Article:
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What We Don’t Know About Greatness

In general terms, all of us know what it takes to get better at something. We heard it at home and in school.
To get better at something, you work hard. That’s the short version.
Dr. Anders Ericsson, world expert on how people improve, goes into a bit more detail in a research paper. The title is fancy: “The Role of Deliberate Practice in the Acquisition of Expert Performance.” Fancy title, but it comes down to how people get good.
The paper contains a sentence that’s beautiful to anyone in the business of improvement. It goes like this:
“On the basis of several thousand years of education, along with more recent laboratory research on learning and skill acquisition, a number of conditions for optimal learning and improvement of performance have been uncovered.”
Really? Please tell us what they are!!! And Ericsson does.
“The most cited condition concerns the subject’s motivation to attend to the task and exert performance to improve their performance.”
Ericsson lists other conditions, but let’s look closely at “the most cited” one, attending to the task.
Everybody who loves to play basketball is motivated to go into the gym. But people who are serious about improvement go into the gym with a different mindset. They attend to task. They work on the thing they’re supposed to be working on.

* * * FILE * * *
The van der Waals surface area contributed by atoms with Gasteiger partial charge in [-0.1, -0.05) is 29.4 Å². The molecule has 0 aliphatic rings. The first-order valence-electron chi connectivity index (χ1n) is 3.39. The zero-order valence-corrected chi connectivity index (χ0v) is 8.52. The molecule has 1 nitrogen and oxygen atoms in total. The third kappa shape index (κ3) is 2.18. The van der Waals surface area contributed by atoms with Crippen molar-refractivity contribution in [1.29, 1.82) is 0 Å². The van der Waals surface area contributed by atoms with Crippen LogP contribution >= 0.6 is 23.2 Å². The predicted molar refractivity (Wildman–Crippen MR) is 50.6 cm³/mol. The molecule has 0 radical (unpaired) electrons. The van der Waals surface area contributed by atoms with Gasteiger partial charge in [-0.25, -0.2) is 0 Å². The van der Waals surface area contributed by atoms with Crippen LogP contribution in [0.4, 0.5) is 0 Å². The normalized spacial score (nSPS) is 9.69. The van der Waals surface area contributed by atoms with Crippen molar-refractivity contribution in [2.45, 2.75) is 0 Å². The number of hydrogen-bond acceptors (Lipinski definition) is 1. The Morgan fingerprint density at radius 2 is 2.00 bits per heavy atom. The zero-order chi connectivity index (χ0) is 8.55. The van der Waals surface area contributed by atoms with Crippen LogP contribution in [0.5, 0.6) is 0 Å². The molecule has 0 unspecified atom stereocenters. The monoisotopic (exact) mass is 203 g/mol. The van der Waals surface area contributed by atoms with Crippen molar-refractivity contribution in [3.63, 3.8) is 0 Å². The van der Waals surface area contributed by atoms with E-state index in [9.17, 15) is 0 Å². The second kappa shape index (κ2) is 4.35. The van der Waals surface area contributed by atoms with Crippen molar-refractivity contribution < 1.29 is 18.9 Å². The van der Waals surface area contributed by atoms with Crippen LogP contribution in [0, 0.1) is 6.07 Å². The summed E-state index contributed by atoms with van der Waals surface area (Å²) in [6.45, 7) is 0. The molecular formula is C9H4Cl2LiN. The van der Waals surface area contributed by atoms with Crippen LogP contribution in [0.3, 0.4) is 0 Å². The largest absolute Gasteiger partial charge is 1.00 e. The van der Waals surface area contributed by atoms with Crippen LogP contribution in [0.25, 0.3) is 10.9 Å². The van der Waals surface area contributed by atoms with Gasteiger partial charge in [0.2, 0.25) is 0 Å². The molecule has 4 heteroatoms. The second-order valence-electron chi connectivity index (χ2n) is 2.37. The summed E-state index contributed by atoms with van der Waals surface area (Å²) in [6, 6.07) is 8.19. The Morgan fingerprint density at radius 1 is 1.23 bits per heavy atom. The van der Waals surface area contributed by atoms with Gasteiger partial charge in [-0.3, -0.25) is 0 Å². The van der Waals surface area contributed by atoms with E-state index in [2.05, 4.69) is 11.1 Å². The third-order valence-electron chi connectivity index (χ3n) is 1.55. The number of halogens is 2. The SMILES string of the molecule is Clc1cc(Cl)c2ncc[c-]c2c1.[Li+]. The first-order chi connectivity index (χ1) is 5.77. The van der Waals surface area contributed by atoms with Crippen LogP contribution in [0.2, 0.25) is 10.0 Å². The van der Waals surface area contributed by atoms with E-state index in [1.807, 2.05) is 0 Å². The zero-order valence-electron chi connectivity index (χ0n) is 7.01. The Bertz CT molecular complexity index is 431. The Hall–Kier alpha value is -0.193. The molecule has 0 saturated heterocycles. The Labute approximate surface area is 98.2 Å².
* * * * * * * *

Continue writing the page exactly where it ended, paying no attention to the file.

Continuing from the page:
Great performers pick out a very specific area of their game. For instance, a basketball player might spend lots of time on receiving the ball and putting it into shooting position. Or working on the footwork necessary to execute a hook shot. That’s how you really improve.You decide what’s most important to your game, and you focus on it.
Now let’s look at the second part of that sentence — “exert effort to improve performance.” Improvement is more than just working up a sweat. You can run around in the gym for hours and not get any better. It was coach John Wooden who famously said, “Never mistake activity for achievement.”
This process of attending to task and exerting effort to improve performance is the core of something we call deliberate practice. And deliberate practice is how anyone gets good at anything: piano, magic tricks, writing, cross-examining a witness, hitting a baseball.
So we know how people get good at what they do. What we don’t know is why some people are willing to undertake deliberate practice while others are not. This is the jackpot question. This is where invisible gems come from.
A person who doesn’t seem to have much skill might be raging to improve. Slowly but surely, by attending to task and exerting effort, that person will improve. The ugly duckling turns into a swan. The person with the unimpressive resume becomes a star. The player who was drafted as an afterthought outshines all those who came before.
So anyone interested in finding and hiring invisible gems must understand that the dimension of deliberate practice exists. It doesn’t exist in a lot of people. It exists only for the very few. But those very few are the ones who become great, and the ones who have real impact when it comes to helping organizations be great.


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